Basil Brick Oven Pizza makes what some folks might call Neapolitan pizza, but pizzaiolo and co-owner Daniel Barbois, a native of Piedmont, Italy, would dispute that. The pizzas here look like their Naples-based counterparts, Mr. Barbois, says, but the crust is more crisp, the edges a little more flat, the cheese a bit more generous.
Basil is not in the most obvious of locations for someone to open a restaurant in this neighborhood. Tucked away on Astoria Boulevard a couple blocks west of the elevated train and just south of the Triboro Bridge* on ramp, it's far from Astoria's new happening restaurants on Broadway.
Barbois says he chose the location because his business partner owns the building. And it might have been just what the area needed. By all appearances Basil does brisk business. On my visits there, take-out and delivery service was booming, even while the small dining room was modestly filled. (The 12-seat space is packed on weekends, Barbois told me.)
The oven is wood-fired (an EarthStone), a rare thing in Astoria. Despite the neighborhood's Italian history and the fact that people here know how to eat, the whole wood-oven-pizza trend seems to have skipped Queens completely. (I know of only one other WFO pizza joint in Astoria.) I'm happy to see Basil forging a path here.
The pizzas are small, individual-size with a modest rise around the edge. That's by design. Barbois says he uses only a small amount of yeast in the dough, and I saw the pizzamakers there giving burgeoning pizza bubbles a sharp whack with the edge of the peel.
The robust sauce is just sweet enough and well balanced, a savory mixture of canned San Marzano tomatoes and some tomato paste, which Barbois says he uses to tamp down on the overall acidity.
The fresh mozzarella, made in-house from curd delivered daily, is creamy, just a touch salty, and applied fairly generously — though still a bit more restrained than you'd see on a classic New York–style pizza. (Basil also offers buffalo mozzarella on its Margherita Regina and other pies; it is even creamier, and a tad tangy.)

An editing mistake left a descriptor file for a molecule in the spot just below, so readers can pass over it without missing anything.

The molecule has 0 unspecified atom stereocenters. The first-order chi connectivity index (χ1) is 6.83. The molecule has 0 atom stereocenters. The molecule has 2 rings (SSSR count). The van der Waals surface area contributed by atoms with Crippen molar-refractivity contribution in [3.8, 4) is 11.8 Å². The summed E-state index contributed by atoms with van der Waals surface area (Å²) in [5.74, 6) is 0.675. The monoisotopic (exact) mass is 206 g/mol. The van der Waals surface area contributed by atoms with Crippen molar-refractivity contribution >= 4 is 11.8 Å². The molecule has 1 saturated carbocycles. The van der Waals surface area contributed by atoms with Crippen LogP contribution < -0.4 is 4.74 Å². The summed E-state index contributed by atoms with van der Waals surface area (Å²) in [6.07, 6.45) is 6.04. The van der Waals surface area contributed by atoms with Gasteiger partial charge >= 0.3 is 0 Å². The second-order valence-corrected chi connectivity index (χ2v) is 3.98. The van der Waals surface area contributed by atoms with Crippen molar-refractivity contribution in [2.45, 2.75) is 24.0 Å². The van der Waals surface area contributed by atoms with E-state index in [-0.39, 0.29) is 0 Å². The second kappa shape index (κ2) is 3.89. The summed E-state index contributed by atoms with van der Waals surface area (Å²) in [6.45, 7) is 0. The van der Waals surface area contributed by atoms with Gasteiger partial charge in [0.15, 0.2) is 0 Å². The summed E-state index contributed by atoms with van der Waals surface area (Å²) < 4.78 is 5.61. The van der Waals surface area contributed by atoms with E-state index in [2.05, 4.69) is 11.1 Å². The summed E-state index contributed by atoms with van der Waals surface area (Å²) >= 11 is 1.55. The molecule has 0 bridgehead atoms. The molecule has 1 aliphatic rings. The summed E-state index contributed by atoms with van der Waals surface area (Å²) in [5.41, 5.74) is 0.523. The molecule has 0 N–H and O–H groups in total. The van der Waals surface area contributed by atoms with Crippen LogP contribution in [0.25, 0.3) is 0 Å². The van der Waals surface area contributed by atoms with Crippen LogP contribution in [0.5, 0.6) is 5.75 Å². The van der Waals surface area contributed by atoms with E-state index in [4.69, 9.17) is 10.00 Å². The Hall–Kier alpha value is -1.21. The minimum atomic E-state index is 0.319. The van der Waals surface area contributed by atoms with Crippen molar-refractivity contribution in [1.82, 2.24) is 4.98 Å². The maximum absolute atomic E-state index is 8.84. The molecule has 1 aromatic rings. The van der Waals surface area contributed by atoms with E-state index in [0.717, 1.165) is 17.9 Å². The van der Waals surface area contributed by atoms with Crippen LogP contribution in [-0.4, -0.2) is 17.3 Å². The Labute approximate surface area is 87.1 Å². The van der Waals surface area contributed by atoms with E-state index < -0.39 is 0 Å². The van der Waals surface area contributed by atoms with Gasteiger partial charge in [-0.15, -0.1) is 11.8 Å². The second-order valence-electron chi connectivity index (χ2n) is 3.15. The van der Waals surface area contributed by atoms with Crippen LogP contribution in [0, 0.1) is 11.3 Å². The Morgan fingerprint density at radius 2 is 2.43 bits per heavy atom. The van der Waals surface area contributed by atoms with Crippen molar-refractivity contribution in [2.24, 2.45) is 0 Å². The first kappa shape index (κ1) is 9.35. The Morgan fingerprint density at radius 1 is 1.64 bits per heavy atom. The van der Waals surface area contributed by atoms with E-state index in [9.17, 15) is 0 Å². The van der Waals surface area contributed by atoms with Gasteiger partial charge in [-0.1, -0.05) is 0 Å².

The crust is thin and much more crisp than a Neapolitan-style pizza, but it's still tender, if a bit dry (use the olive oil on the table to dress the pizza bones). Barbois makes it a day ahead, allowing it an overnight room-temperature fermentation period. I thought it could use a little more flavor, although it was not inedibly bland.
There are 40 pizzas on the menu. Yes, 40. It covers all basics (marinara, Margherita, the Quattro Brothers, Formaggi, and Stagioni, etc.) and tread some new ground, like the Pizzucca ($12, above), which has a pumpkin-walnut sauce whose sweetness is balanced by the pancetta and Parmigiano-reggiano. It's sort of the perfect fall pizza—and one of Basil's most popular, Barbois says. His Piedmontese roots show, he says, in the namesake Basil pizza, which uses pesto for the sauce; a good number of the pies also feature the basil-based concoction.
Barbois seems to have created a neighborhood place here. The staff is amiable, and prices are reasonable. The most expensive pizza is $14. Within the next few weeks, Barbois will be expanding next door, where he'll open a bar and café that will serve a wider range of Italian food as well as breakfast.
Yes, at first it's a bit unexpected to see a place like this on this stretch, but then again, it looks like it's quickly become part of the fabric here. ... And I'm happy it's a 10-minute walk from my own home, which means I'll be forging a path there often.
Basil Brick Oven Pizza
* No, I will not call it the RFK.